This week the Paris-based think tank the OECD warned property prices were escalating rapidly and Ireland may be facing another bubble.

Considering the catastrophic damage unleashed by the bust in the financial crisis, the warning should be taken seriously.

But the first issue is that during the downturn Ireland had two simultaneous problems: a credit bubble and a property bubble.

So is it facing the same problem again?

Look at the credit issue first.

This is the perhaps the more dangerous threat.

When the credit bubble burst in 2008, it led to a collapse in the financial system, a €64 billion recapitalisation of the banks by the taxpayer and a bailout of Ireland by the EU and IMF.

It is worth looking at property lending now to assess the risks.

Last month the Central Bank published an analysis of mortgage lending.

It found the average loan-to-value for first-time buyers in 2015 and 2016 was just under 79%.

So, in other words these purchasers were buying with deposits of over 20%.

The other key measure is the size of the loan in comparison to a borrower’s income.

On average, first-time buyers had loans that were almost three times their incomes in 2015 and 2016. That is also far more conservative than lending in the boom.

None of this is very surprising given that the Central Bank introduced rules in February 2015 which limited mortgage lending to insulate against future shocks.

The figures for borrowers who are second and subsequent buyers are even more benign, because they are bringing equity to the property transactions.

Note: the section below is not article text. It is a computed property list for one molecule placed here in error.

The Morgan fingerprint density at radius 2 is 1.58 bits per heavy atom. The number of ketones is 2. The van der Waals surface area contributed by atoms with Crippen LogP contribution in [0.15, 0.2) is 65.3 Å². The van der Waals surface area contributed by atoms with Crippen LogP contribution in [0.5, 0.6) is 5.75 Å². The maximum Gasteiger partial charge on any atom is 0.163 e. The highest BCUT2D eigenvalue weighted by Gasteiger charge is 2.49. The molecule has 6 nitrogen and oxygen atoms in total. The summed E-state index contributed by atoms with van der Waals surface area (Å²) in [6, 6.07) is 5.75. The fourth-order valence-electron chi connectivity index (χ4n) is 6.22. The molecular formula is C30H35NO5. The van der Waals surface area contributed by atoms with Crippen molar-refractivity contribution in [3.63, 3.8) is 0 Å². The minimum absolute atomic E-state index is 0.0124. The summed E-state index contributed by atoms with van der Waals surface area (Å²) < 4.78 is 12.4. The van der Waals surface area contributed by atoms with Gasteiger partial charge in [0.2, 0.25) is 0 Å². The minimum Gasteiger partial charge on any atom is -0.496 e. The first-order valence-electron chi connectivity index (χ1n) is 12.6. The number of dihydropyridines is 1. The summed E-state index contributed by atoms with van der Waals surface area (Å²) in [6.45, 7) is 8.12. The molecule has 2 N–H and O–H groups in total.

So, on the face of it there is no credit bubble in mortgage lending.

Next is the issue of whether there is a property price bubble that is a different creature.

If a property market bursts while there has been prudent lending, in theory, borrowers are less exposed to negative equity.

Also banks should be less exposed to unsustainable mortgages.

But is there a property bubble?

There is no doubt prices are rising quickly.

Nationally the cost of buying a home rose by 10.5% over the past 12 months, according the Central Statistics Office.

However, prices are still down 30.7% from their peak in 2007.

That does not mean there should be any complacency. A property bubble, if indeed one is under way, could be a harmful setback for the economy. 

If the Central Bank believes there is a property bubble under way it should act.

But it is also important to remember that the Government has intervened in the market already.

Finance Minister Michael Noonan introduced the Help-to-Buy scheme, which gives buyers a €20,000 tax break that contributes to a first-time buyer’s deposit on a new home.

If there is hard evidence the property market is getting too frothy, revisiting this incentive might be a good start.

Either way the OECD has done Ireland a service by highlighting a significant potential danger, and nobody should ignore the warning.


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